• Thursday, June 20, 2024
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Relief for Nigerians as inflation to moderate around May

Godwin Emefiele

Nigeria’s economy may likely heave a sigh of relief should the inflation rate moderate in May as optimistically stated by Godwin Emefiele, Governor, Central Bank of Nigeria (CBN), after announcing a hold on its benchmark interest rate and other parameters on Tuesday.

The Monetary Policy Committee (MPC), which concluded its two-day meeting on Tuesday, has been confronted with a policy dilemma, with inflation rising for 18 consecutive months to 17.33 percent in February 2021.

The dilemma that confronted the MPC relates to whether to focus on efforts to stimulate output growth or focus on the raging inflation, which at 17.33 percent is almost attaining the January 2017 inflation rate of 18.72 percent.

“The country just crawled out of recession in Q4 2020, if the MPC tightens, it would constrain liquidity, the interest rate would be high and it would make it difficult to access credit needed that investment need to drive growth and the economy could slip back into recession,” Emefiele said.

Nigeria’s Gross Domestic Product (GDP) grew by 0.11 percent (year-on-year) in real terms in the Q4 2020, representing the first positive quarterly growth in the last three quarters.

Though weak, the positive growth reflects the gradual return of economic activities following the easing of restricted movements and limited local and international commercial activities in the preceding quarters, the National Bureau of Statistics (NBS) said.

“We would not lose sight on inflation. Inflation may move up in April, but we expect inflation to begin to moderate from May. By that time we should have our Q1 GDP numbers and we hope it shows significant growth and then we begin to attack inflation,” Emefiele said.

Read Also: Considering inflation, CBN holds benchmark interest rate at 11.5%

But analysts in the financial services sector disagree with the CBN governor’s optimism, citing a high level of insecurity, which has obstructed productivity in the agriculture sector.

Uche Uwaleke, professor of capital market and president, Capital Market Academics of Nigeria, said that would be too optimistic since inflationary pressure was more on food.

“I don’t see inflation rate moderating significantly till the end of the third quarter that is by September, about the time harvest season sets in. Besides, insecurity and likely flooding between now and May remain downside risks,” Uwaleke noted.

However, the committee decided by a vote of three members to increase the Monetary Policy Rate (MPR) by 50, 75 and 50 basis points, respectively, and six members voted to hold all parameters constant.

The MPC noted the overarching need of taming the rising inflation and sustaining growth recovery in the economy while focusing on downside risks associated with the injections.

Consequently, MPC voted to retain MPR at 11.5 percent, retain asymmetric corridor of +100 and -700 basis points around the MPR, retain CRR at 17.5 percent and retain liquidity ratio at 30 percent.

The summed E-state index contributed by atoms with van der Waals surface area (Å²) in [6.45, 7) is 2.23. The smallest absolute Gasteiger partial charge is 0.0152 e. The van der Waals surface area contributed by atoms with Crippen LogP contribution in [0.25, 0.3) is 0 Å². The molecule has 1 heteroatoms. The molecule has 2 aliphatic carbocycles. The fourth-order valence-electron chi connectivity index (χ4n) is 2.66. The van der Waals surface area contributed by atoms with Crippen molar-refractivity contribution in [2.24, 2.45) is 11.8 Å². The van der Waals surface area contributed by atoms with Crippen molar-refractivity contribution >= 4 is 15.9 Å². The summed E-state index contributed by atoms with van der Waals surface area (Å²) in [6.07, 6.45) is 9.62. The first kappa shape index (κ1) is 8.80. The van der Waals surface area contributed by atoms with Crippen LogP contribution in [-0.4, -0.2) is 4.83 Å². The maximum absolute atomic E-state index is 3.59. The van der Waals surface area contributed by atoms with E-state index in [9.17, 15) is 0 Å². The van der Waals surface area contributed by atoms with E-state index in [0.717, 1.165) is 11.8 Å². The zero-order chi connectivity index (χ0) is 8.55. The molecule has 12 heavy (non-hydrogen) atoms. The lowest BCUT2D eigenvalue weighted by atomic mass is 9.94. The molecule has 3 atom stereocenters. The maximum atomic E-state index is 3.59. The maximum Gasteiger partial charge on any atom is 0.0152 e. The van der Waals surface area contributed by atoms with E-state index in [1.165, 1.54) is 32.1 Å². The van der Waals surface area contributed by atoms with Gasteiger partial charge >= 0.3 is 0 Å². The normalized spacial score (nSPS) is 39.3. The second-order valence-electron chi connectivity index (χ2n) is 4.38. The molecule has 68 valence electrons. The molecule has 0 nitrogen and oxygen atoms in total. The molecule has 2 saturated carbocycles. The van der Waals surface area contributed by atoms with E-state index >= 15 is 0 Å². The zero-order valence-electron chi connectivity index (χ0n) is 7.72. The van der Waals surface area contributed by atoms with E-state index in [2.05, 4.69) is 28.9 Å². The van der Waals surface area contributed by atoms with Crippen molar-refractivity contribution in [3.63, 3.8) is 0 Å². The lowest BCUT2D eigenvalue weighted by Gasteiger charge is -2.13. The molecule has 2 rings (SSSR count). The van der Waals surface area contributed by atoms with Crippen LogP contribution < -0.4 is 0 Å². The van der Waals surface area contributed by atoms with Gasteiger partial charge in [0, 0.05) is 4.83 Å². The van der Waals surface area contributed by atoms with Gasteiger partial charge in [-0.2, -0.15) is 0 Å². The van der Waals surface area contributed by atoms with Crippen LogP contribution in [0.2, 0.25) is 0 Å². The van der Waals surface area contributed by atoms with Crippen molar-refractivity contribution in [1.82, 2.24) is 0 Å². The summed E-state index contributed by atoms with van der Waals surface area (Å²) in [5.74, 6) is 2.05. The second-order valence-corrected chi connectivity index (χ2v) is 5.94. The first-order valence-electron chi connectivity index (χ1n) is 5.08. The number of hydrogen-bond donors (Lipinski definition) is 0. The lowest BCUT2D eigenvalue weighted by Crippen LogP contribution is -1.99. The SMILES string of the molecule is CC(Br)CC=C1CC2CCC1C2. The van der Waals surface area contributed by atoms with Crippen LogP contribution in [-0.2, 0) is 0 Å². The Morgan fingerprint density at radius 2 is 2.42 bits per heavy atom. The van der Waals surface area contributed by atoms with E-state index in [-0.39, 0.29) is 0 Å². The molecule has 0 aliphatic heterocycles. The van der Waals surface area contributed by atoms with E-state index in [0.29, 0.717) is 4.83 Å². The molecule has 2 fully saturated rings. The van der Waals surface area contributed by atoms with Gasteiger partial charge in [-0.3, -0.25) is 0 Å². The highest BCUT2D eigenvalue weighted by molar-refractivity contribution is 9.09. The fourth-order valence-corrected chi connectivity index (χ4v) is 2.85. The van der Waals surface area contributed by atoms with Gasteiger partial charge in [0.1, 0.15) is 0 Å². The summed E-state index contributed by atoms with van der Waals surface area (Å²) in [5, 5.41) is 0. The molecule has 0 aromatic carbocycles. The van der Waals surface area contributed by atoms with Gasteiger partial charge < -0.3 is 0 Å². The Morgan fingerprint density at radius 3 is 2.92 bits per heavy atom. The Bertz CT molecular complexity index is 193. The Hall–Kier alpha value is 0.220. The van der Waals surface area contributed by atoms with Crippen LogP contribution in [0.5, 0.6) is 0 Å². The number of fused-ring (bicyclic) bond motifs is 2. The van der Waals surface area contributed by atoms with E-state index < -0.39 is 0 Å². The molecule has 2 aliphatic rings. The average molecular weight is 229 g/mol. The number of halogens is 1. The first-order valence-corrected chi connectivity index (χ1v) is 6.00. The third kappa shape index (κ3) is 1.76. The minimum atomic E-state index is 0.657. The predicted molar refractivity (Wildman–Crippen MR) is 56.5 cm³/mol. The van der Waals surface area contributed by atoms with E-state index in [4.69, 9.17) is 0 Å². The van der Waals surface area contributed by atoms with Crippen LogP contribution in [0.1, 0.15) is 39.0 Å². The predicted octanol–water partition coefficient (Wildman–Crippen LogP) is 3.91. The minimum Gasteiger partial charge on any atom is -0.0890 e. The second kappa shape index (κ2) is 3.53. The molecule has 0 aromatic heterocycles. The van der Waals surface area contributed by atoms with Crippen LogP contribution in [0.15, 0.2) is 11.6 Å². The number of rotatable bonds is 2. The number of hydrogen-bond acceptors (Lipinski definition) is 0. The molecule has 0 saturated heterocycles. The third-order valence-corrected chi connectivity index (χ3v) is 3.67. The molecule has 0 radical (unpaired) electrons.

Razia Khan, managing director, chief economist, Africa and the Middle East, Global Research, Standard Chartered Bank, said the MPC outcome was large as expected, adding that there was a clear sense of optimism at the CBN given rising crude prices, that conditions would improve.

Preparations also seem to be underway for measures that will encourage foreign portfolio investors back to Nigeria, with reference to higher “money market rates,” Khan said.

“In our view, we should not rule out future harmonisation of FX rates. For now, however, given the risks to inflation, the CBN will want to manage developments carefully,” she said.

According to Ayodeji Ebo, head, retail investment, Chapel Hill Denham, the decision is in line with analysts’ expectation. “But we have begun to see a gradual shift towards a rate hike which we believe may be actualised at the next meeting if the first-quarter growth improves significantly. The CBN also emphasised that Nigeria still operates a managed exchange rate regime,” he said.

On the impact on the economy, Ebo said the move further supported growth in the economy complementing the government’s efforts, noting, “We don’t expect any major reaction in the capital markets as the decision is in line with expectations.”

The decision to retain rates is to strike a balance in a stagflation era, Uwaleke said. “While a reduction in MPR was not an option given rising inflation and exchange rates pressure, increasing MPR could roll back modest progress made in the area of credit to the real sector and economic recovery generally. So, the best decision under the circumstance was to hold rates and rely more on development Finance functions to stimulate economic growth,” he said.

Most central banks are maintaining accommodative monetary policies due to the lingering negative impact of COVID-19.

“You saw what happened in Turkey recently. The Central Bank Governor increased the benchmark rate to tame rising inflation and was sacked by President Erdogan. The new Central Bank Governor has announced he would keep rates low. So, the MPC’s decision is consistent with global trends among central banks,” he said.